Please repeat after me.
• • •
Taka Bonerate. My friend once told me how beautiful this place is. I still remember reading his long email describing this place which is only a boat ride away from his hometown. However, that time I didn’t really keep that place in mind because even to mention the name, Taka Bonerate, I had had a little hard time to do, furthermore, to remember.
Until last year, when I opened up a map to do some research and plan out the itinerary for IDE next trip, I stumbled upon a group of small islands further south of Bira in South Sulawesi.
Taka Bonerate National Park
It reminded me of this place and what my friend said. I thought since we would be going to South Sulawesi, why not we add few days to explore that national park altogether. So, from the initial plan to spend only seven days in South Sulawesi, I extended to nine days in total. I rearranged the itinerary and included Taka Bonerate in the first part of our South Sulawesi trip before finally heading to Toraja Land for the closure.
TABLE OF CONTENTS
What Must You Know Before Going to Taka Bonerate?
It is a long journey to get there. If I break the journey down with departure point from Jakarta, the routes will be as following:
1st leg: Jakarta to Makassar
There are many flights departing from Jakarta to Makassar, from budget to full-board airlines, daily. We won’t likely get any flight issue to get here.
2nd leg: Makassar to Selayar Island
For this leg, we have two options. One, to go by land from Makassar Airport to Tanjung Bira which takes about 4 hours. Then, continue with taking a public ferry ship across to Pamatata Selayar Harbour on Selayar Island which takes about another 2 hours. Two, is by taking 30 minutes short domestic flight from Makassar to Selayar Island which is obviously much faster but may not be cost-effective for people with a tight budget. Currently, there is only one morning flight at 8.55 am by Wings Air that fly to Selayar Island from Makassar. So, if you plan to get to Selayar Island by air, do plan carefully.
I usually use Traveloka to search for all my flights and in fact, I booked all the flights for this trip through there. I can say it is my most favourite platform to use because of the clean interface, the filter and sorting features, that make my planning easier.
Besides that, it clearly states what amenities or benefits I will get from the airlines for every booking I am about to make and also the transit time whenever applicable. Plus, there is a various method of payment available which make the booking process even faster. And, IF, we need to request a refund because of flight cancellation or due to other reasons, it can be done easily through our Traveloka account, too.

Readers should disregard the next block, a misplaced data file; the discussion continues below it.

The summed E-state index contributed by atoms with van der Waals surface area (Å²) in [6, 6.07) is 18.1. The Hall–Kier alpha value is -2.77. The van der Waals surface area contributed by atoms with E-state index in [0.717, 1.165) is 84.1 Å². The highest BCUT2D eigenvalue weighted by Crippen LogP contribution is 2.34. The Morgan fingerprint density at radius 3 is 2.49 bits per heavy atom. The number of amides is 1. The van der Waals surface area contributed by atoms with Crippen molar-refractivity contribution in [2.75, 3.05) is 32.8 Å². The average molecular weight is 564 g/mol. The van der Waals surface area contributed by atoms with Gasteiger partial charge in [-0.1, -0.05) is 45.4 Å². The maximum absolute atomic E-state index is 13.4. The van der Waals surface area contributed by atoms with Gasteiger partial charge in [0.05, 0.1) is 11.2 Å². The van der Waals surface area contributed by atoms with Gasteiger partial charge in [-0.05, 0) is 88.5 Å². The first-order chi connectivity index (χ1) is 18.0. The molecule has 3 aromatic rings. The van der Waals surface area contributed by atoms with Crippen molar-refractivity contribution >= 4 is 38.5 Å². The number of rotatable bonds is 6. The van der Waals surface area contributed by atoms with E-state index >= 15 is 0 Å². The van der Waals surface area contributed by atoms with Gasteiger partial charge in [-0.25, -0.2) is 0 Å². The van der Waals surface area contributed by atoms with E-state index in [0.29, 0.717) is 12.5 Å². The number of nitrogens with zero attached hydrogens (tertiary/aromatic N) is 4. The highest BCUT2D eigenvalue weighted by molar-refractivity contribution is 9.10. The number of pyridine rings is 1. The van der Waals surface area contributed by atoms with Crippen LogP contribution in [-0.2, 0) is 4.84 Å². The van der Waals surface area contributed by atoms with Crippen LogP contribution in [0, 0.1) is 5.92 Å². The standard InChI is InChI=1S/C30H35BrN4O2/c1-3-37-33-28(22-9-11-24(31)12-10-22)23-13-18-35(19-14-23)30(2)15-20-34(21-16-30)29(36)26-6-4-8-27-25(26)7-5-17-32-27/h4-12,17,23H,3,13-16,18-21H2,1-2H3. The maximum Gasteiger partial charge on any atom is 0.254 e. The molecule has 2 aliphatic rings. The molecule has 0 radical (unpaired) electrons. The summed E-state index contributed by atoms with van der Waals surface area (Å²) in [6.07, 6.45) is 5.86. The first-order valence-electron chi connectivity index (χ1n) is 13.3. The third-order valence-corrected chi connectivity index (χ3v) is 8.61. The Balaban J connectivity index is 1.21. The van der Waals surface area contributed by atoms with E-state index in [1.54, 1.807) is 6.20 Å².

3rd leg, Selayar Island to Taka Bonerate
This is the last leg and also the most challenging part of the journey. I say so because after we reach Selayar Island, we still have to take another one to two hours car ride to Pattumbukan Harbour where all boats to Taka Bonerate depart. I was told by my local guide that there are only three medium-size public boats heading to Taka Bonerate. The boat is big enough for 15 people to board with all belonging and necessities for the trip.
And that’s not all. A four to five hours boat ride to get to Rajuni or Tinabo Island in Taka Bonerate is waiting for us ahead. As we will sail through the open sea, the weather does really play an important part of the journey. So, going to Taka Bonerate during recommended months – late March to November, is always advisable. Also, because of the long journey, it will be good to wear comfortable clothing and bring some books or snacks to kill the time. Make yourself as comfortable as possible. If you have sensitive ears, do bring earbuds as the boat engine can be too loud sometimes. You know, we are not on a cruise ship.
The boat itself has two decks – upper deck and lower deck. All of us spent most of the times on the upper deck, relaxing and enjoying the view, laying on the mat – making up some sleep we lost last night because of the midnight flight we took to Makassar. While for me, I was on and off chit-chatting with others and gazing at the sea. Since there is no internet connection, there is really no excuse not to talk to people face to face although I have to shout a little fighting with the loud noise of the engine.
What to Do in Taka Bonerate?
Have I told you that Taka Bonerate has the 3rd largest atoll in the world?